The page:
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VisKE: Visual knowledge extraction and question answering by visual verification of relation phrases

Authors

  • Fereshteh Sadeghi
  • S. Divvala
  • Ali Farhadi
  • 2015 IEEE Conference on Computer Vision and Pattern Recognition (CVPR)
  • 2015
  • View in Semantic Scholar

Abstract

How can we know whether a statement about our world is valid. For example, given a relationship between a pair of entities e.g., `eat(horse, hay)', how can we know whether this relationship is true or false in general. Gathering such knowledge about entities and their relationships is one of the fundamental challenges in knowledge extraction. Most previous works on knowledge extraction have focused purely on text-driven reasoning for verifying relation phrases. In this work, we introduce the problem of visual verification of relation phrases and developed a Visual Knowledge Extraction system called VisKE. Given a verb-based relation phrase between common nouns, our approach assess its validity by jointly analyzing over text and images and reasoning about the spatial consistency of the relative configurations of the entities and the relation involved. Our approach involves no explicit human supervision thereby enabling large-scale analysis. Using our approach, we have already verified over 12000 relation phrases. Our approach has been used to not only enrich existing textual knowledge bases by improving their recall, but also augment open-domain question-answer reasoning.

. Do dogs eat ice cream? While we humans have no trouble answering this question, existing text-based methods have a tough time. In this paper, we present a novel approach that can visually verify arbitrary relation phrases.

We have released our list of relational relations along with their annotations in our project website (http://viske.allenai.org/).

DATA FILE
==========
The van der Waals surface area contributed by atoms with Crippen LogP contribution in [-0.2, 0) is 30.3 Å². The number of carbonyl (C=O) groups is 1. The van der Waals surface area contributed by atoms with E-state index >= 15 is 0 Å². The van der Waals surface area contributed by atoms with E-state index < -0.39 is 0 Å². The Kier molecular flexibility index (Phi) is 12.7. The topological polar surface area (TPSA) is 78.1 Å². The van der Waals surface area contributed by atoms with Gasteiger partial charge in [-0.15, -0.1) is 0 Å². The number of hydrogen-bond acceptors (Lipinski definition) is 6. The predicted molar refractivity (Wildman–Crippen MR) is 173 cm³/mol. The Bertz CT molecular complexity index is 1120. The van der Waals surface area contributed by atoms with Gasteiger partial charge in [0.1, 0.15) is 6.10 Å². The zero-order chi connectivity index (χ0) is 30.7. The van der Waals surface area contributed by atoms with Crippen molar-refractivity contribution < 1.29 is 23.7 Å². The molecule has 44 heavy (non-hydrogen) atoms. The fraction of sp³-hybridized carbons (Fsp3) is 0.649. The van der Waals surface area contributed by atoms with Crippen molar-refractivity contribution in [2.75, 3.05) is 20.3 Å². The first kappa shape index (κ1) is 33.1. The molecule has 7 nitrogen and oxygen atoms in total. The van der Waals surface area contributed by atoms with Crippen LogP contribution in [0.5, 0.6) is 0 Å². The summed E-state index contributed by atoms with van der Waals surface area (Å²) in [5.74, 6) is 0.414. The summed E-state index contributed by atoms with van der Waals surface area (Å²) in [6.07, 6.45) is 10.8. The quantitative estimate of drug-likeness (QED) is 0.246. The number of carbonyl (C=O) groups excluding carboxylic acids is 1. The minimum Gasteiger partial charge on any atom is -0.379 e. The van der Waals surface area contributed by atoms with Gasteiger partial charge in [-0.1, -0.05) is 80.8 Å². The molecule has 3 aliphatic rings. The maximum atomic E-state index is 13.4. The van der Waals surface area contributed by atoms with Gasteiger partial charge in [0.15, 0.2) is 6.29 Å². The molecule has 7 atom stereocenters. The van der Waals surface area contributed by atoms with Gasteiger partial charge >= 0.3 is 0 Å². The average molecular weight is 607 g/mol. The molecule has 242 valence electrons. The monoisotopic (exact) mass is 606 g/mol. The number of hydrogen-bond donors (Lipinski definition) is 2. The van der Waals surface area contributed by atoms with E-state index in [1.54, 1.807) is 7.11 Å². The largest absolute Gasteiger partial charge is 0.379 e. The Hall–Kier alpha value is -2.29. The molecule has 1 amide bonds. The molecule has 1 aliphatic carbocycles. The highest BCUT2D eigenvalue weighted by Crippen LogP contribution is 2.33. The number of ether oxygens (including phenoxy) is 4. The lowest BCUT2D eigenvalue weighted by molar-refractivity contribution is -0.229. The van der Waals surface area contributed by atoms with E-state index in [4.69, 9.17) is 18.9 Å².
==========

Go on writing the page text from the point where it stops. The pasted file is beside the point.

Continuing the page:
This phenomenon happens as image-search engines predominantly rely on auxiliary text (around the image) in the documents for retrieving images.4 The performance on the Base set did not improve. We hypothesize this due to our simple linear combination strategy. Given the different score calibrations of the visual and language model, it is a challenge to combine them meaningfully in an unsupervised setting.

ConceptNet is an everchanging repository. The results here correspond to the latest version downloaded on September 26 2014.

The relations for the questions were manually created. Automatic relations generation is a challenging research problem[7].

Abstract

How can we know whether a statement about our world is valid. For example, given a relationship between a pair of entities e.g., 'eat(horse, hay)', how can we know whether this relationship is true or false in general. Gathering such knowledge about entities and their relationships is one of the fundamental challenges in knowledge extraction. Most previous works on knowledge extraction have focused purely on text-driven reasoning for verifying relation phrases. In this work, we introduce the problem of visual verification of relation phrases and developed a Vis ual K nowledge Ē xtraction system called VisKE. Given a verb-based relation phrase between common nouns, our approach assess its validity by jointly analyzing over text and images and reasoning about the spatial consistency of the relative configurations of the entities and the relation involved. Our approach involves no explicit human supervision thereby enabling large-scale analysis. Using our approach, we have already verified over 12000 relation phrases. Our approach has been used to not only enrich existing textual knowledge bases by improving their recall, but also augment open-domain question-answer reasoning.

1. Knowledge Extraction & Visual Reasoning

Do dogs eat ice cream? If you know the answer to this question, then you either have witnessed dogs eating ice cream or have observed either visual or textual recordings of this phenomenon. Extracting such knowledge has been a long-standing research focus in AI, with a variety of techniques for automatically acquiring information of our world.

Vision is one of the primary modalities for us humans to learn and reason about our world. We gather our everyday basic knowledge such as horses eat hay or butterflies flap wings by simply observing these phenomenon in our real world. Yet when extracting knowledge for building intelligent systems, most previous research has focused on reasoning primarily using language and text.